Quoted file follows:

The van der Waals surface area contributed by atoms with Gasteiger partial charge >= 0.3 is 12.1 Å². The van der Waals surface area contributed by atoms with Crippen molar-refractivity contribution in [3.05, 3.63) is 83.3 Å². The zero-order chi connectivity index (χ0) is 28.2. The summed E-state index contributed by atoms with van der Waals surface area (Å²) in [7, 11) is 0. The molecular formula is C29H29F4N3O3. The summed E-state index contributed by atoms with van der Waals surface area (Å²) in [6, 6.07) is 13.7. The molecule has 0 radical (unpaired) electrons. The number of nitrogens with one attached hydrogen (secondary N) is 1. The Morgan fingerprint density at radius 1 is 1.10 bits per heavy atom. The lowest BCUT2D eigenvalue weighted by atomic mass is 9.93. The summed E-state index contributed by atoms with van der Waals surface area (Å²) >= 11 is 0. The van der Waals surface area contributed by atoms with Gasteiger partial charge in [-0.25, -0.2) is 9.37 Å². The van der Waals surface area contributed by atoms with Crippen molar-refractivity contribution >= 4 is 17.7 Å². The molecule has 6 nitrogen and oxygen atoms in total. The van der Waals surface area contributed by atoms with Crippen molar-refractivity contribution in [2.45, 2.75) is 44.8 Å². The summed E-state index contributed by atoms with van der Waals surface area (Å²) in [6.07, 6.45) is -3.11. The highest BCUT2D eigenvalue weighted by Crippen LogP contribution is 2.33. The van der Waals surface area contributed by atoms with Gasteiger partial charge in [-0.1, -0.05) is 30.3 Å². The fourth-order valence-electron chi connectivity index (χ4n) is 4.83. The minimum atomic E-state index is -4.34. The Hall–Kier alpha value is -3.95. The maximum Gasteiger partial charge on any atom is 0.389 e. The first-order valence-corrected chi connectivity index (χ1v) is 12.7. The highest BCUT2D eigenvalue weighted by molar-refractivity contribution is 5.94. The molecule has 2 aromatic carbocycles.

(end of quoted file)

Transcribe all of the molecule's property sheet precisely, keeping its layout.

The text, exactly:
The van der Waals surface area contributed by atoms with Gasteiger partial charge >= 0.3 is 12.1 Å². The van der Waals surface area contributed by atoms with Crippen molar-refractivity contribution in [3.05, 3.63) is 83.3 Å². The zero-order chi connectivity index (χ0) is 28.2. The summed E-state index contributed by atoms with van der Waals surface area (Å²) in [7, 11) is 0. The molecular formula is C29H29F4N3O3. The summed E-state index contributed by atoms with van der Waals surface area (Å²) in [6, 6.07) is 13.7. The molecule has 0 radical (unpaired) electrons. The number of nitrogens with one attached hydrogen (secondary N) is 1. The Morgan fingerprint density at radius 1 is 1.10 bits per heavy atom. The lowest BCUT2D eigenvalue weighted by atomic mass is 9.93. The summed E-state index contributed by atoms with van der Waals surface area (Å²) >= 11 is 0. The van der Waals surface area contributed by atoms with Gasteiger partial charge in [-0.25, -0.2) is 9.37 Å². The van der Waals surface area contributed by atoms with Crippen molar-refractivity contribution >= 4 is 17.7 Å². The molecule has 6 nitrogen and oxygen atoms in total. The van der Waals surface area contributed by atoms with Crippen molar-refractivity contribution in [2.45, 2.75) is 44.8 Å². The summed E-state index contributed by atoms with van der Waals surface area (Å²) in [6.07, 6.45) is -3.11. The highest BCUT2D eigenvalue weighted by Crippen LogP contribution is 2.33. The van der Waals surface area contributed by atoms with Gasteiger partial charge in [-0.1, -0.05) is 30.3 Å². The fourth-order valence-electron chi connectivity index (χ4n) is 4.83. The minimum atomic E-state index is -4.34. The Hall–Kier alpha value is -3.95. The maximum Gasteiger partial charge on any atom is 0.389 e. The first-order valence-corrected chi connectivity index (χ1v) is 12.7. The highest BCUT2D eigenvalue weighted by molar-refractivity contribution is 5.94. The molecule has 2 aromatic carbocycles.